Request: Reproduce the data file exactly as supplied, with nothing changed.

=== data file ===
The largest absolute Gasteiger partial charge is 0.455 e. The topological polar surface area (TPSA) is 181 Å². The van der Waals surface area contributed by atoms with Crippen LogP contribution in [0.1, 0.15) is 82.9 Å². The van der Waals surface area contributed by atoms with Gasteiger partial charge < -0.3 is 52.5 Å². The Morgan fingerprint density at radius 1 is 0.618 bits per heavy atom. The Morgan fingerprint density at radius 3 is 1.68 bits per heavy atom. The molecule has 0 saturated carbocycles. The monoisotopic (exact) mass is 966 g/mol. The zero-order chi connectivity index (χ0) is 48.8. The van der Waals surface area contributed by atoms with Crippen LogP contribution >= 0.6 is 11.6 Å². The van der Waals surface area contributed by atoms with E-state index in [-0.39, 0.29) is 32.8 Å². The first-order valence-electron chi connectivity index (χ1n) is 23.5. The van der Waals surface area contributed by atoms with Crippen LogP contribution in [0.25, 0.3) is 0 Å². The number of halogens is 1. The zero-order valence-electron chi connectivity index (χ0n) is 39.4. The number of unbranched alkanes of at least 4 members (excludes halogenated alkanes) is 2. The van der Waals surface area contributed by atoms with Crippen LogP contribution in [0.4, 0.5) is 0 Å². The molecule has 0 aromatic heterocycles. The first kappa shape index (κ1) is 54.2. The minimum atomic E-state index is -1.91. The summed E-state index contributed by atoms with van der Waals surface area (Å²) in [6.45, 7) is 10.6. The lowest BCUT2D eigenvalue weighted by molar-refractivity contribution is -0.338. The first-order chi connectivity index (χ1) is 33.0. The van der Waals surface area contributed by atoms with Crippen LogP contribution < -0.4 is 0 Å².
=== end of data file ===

The largest absolute Gasteiger partial charge is 0.455 e. The topological polar surface area (TPSA) is 181 Å². The van der Waals surface area contributed by atoms with Crippen LogP contribution in [0.1, 0.15) is 82.9 Å². The van der Waals surface area contributed by atoms with Gasteiger partial charge < -0.3 is 52.5 Å². The Morgan fingerprint density at radius 1 is 0.618 bits per heavy atom. The Morgan fingerprint density at radius 3 is 1.68 bits per heavy atom. The molecule has 0 saturated carbocycles. The monoisotopic (exact) mass is 966 g/mol. The zero-order chi connectivity index (χ0) is 48.8. The van der Waals surface area contributed by atoms with Crippen LogP contribution >= 0.6 is 11.6 Å². The van der Waals surface area contributed by atoms with E-state index in [-0.39, 0.29) is 32.8 Å². The first-order valence-electron chi connectivity index (χ1n) is 23.5. The van der Waals surface area contributed by atoms with Crippen LogP contribution in [0.25, 0.3) is 0 Å². The number of halogens is 1. The zero-order valence-electron chi connectivity index (χ0n) is 39.4. The number of unbranched alkanes of at least 4 members (excludes halogenated alkanes) is 2. The van der Waals surface area contributed by atoms with Crippen LogP contribution in [0.4, 0.5) is 0 Å². The molecule has 0 aromatic heterocycles. The first kappa shape index (κ1) is 54.2. The minimum atomic E-state index is -1.91. The summed E-state index contributed by atoms with van der Waals surface area (Å²) in [6.45, 7) is 10.6. The lowest BCUT2D eigenvalue weighted by molar-refractivity contribution is -0.338. The first-order chi connectivity index (χ1) is 33.0. The van der Waals surface area contributed by atoms with Crippen LogP contribution < -0.4 is 0 Å².